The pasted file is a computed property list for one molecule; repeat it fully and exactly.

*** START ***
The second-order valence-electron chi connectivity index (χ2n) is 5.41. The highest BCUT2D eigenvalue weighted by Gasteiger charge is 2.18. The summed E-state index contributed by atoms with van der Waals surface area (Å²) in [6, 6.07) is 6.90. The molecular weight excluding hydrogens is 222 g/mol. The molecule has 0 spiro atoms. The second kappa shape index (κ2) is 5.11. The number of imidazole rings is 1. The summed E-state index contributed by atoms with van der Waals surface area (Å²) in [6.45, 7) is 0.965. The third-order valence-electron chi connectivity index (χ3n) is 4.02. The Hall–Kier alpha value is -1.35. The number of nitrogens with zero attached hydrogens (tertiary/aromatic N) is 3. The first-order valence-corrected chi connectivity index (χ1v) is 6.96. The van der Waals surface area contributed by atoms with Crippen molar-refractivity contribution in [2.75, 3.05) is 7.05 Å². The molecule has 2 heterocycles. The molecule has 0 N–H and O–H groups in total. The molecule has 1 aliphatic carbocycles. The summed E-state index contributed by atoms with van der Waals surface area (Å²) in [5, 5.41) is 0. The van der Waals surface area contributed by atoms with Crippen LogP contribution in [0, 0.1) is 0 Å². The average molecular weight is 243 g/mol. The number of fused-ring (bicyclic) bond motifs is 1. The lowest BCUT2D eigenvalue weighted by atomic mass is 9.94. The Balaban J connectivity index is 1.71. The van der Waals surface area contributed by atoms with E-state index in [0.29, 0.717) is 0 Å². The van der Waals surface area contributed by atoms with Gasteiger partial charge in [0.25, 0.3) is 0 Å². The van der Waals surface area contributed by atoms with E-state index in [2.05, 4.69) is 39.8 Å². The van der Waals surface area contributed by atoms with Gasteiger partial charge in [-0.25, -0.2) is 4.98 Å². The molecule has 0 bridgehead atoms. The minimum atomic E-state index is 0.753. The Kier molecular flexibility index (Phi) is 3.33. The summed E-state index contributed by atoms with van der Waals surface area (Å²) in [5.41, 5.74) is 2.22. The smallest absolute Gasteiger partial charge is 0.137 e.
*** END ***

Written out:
The second-order valence-electron chi connectivity index (χ2n) is 5.41. The highest BCUT2D eigenvalue weighted by Gasteiger charge is 2.18. The summed E-state index contributed by atoms with van der Waals surface area (Å²) in [6, 6.07) is 6.90. The molecular weight excluding hydrogens is 222 g/mol. The molecule has 0 spiro atoms. The second kappa shape index (κ2) is 5.11. The number of imidazole rings is 1. The summed E-state index contributed by atoms with van der Waals surface area (Å²) in [6.45, 7) is 0.965. The third-order valence-electron chi connectivity index (χ3n) is 4.02. The Hall–Kier alpha value is -1.35. The number of nitrogens with zero attached hydrogens (tertiary/aromatic N) is 3. The first-order valence-corrected chi connectivity index (χ1v) is 6.96. The van der Waals surface area contributed by atoms with Crippen molar-refractivity contribution in [2.75, 3.05) is 7.05 Å². The molecule has 2 heterocycles. The molecule has 0 N–H and O–H groups in total. The molecule has 1 aliphatic carbocycles. The summed E-state index contributed by atoms with van der Waals surface area (Å²) in [5, 5.41) is 0. The van der Waals surface area contributed by atoms with Crippen LogP contribution in [0, 0.1) is 0 Å². The average molecular weight is 243 g/mol. The number of fused-ring (bicyclic) bond motifs is 1. The lowest BCUT2D eigenvalue weighted by atomic mass is 9.94. The Balaban J connectivity index is 1.71. The van der Waals surface area contributed by atoms with E-state index in [0.29, 0.717) is 0 Å². The van der Waals surface area contributed by atoms with Gasteiger partial charge in [0.25, 0.3) is 0 Å². The van der Waals surface area contributed by atoms with E-state index in [2.05, 4.69) is 39.8 Å². The van der Waals surface area contributed by atoms with Gasteiger partial charge in [-0.25, -0.2) is 4.98 Å². The molecule has 0 bridgehead atoms. The minimum atomic E-state index is 0.753. The Kier molecular flexibility index (Phi) is 3.33. The summed E-state index contributed by atoms with van der Waals surface area (Å²) in [5.41, 5.74) is 2.22. The smallest absolute Gasteiger partial charge is 0.137 e.